Psalm 18 (New International Version)
For the director of music. Of David the servant of the LORD. He sang to the LORD the words of this song when the LORD delivered him from the hand of all his enemies and from the hand of Saul. He said:
1 I love you, O LORD, my strength.
2 The LORD is my rock, my fortress and my deliverer;
my God is my rock, in whom I take refuge.
He is my shield and the horn [a] of my salvation, my stronghold.
3 I call to the LORD, who is worthy of praise,
and I am saved from my enemies.
4 The cords of death entangled me;
the torrents of destruction overwhelmed me.
5 The cords of the grave [b] coiled around me;
the snares of death confronted me.
6 In my distress I called to the LORD;
I cried to my God for help.
From his temple he heard my voice;
my cry came before him, into his ears.
7 The earth trembled and quaked,
and the foundations of the mountains shook;
they trembled because he was angry.
8 Smoke rose from his nostrils;
consuming fire came from his mouth,
burning coals blazed out of it.
9 He parted the heavens and came down;
dark clouds were under his feet.
10 He mounted the cherubim and flew;
he soared on the wings of the wind.
11 He made darkness his covering, his canopy around him—
the dark rain clouds of the sky.
12 Out of the brightness of his presence clouds advanced,
with hailstones and bolts of lightning.
13 The LORD thundered from heaven;
the voice of the Most High resounded. [c]
14 He shot his arrows and scattered the enemies ,
great bolts of lightning and routed them.
15 The valleys of the sea were exposed
and the foundations of the earth laid bare
at your rebuke, O LORD,
at the blast of breath from your nostrils.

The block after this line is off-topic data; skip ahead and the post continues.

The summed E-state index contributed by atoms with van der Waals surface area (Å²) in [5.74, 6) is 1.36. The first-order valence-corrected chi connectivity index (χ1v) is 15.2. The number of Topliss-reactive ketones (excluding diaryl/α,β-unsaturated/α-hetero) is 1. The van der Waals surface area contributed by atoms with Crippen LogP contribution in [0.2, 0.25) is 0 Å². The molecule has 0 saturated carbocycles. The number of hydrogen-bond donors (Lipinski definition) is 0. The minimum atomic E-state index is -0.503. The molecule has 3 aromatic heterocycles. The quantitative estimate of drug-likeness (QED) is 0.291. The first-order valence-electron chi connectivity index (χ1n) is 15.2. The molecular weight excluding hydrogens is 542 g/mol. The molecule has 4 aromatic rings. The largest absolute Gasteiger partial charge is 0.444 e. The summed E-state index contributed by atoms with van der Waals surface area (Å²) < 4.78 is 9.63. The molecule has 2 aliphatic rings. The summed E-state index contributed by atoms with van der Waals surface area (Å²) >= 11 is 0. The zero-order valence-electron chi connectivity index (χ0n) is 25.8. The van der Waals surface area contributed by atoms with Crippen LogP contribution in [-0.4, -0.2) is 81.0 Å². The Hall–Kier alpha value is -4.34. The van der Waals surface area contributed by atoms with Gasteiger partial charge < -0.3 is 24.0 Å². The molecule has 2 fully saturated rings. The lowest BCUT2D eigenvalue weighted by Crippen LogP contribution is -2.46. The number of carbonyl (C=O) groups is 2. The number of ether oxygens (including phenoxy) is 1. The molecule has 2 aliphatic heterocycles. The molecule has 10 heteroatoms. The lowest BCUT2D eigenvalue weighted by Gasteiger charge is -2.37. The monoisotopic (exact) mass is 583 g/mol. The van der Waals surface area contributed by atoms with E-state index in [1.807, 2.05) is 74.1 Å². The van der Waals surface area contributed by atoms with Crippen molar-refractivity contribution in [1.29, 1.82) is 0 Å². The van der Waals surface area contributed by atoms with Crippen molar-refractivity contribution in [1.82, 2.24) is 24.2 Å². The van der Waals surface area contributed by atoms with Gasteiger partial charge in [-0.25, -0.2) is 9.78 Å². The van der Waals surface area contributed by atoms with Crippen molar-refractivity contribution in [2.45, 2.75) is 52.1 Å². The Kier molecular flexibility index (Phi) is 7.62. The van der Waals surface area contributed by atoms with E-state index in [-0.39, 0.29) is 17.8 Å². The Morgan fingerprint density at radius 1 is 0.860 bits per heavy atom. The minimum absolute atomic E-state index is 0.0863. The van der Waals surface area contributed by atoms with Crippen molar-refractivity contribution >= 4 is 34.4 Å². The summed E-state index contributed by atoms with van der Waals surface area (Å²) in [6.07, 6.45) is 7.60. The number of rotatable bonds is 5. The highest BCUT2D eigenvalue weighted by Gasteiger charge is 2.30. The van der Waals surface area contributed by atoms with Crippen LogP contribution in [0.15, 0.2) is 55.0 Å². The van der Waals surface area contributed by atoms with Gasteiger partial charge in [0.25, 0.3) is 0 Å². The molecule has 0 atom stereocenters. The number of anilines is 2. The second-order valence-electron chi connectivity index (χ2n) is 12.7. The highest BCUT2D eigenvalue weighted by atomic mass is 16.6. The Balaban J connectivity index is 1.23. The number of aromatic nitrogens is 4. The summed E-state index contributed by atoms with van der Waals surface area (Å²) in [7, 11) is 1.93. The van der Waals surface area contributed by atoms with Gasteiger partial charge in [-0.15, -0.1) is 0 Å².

16 He reached down from on high and took hold of me;
he drew me out of deep waters.
17 He rescued me from my powerful enemy,
from my foes, who were too strong for me.
18 They confronted me in the day of my disaster,
but the LORD was my support.
19 He brought me out into a spacious place;
he rescued me because he delighted in me.
20 The LORD has dealt with me according to my righteousness;
according to the cleanness of my hands he has rewarded me.
21 For I have kept the ways of the LORD;
I have not done evil by turning from my God.
22 All his laws are before me;
I have not turned away from his decrees.
23 I have been blameless before him
and have kept myself from sin.
24 The LORD has rewarded me according to my righteousness,
according to the cleanness of my hands in his sight.
25 To the faithful you show yourself faithful,
to the blameless you show yourself blameless,
26 to the pure you show yourself pure,
but to the crooked you show yourself shrewd.
27 You save the humble
but bring low those whose eyes are haughty.
28 You, O LORD, keep my lamp burning;
my God turns my darkness into light.
29 With your help I can advance against a troop [d] ;
with my God I can scale a wall.
30 As for God, his way is perfect;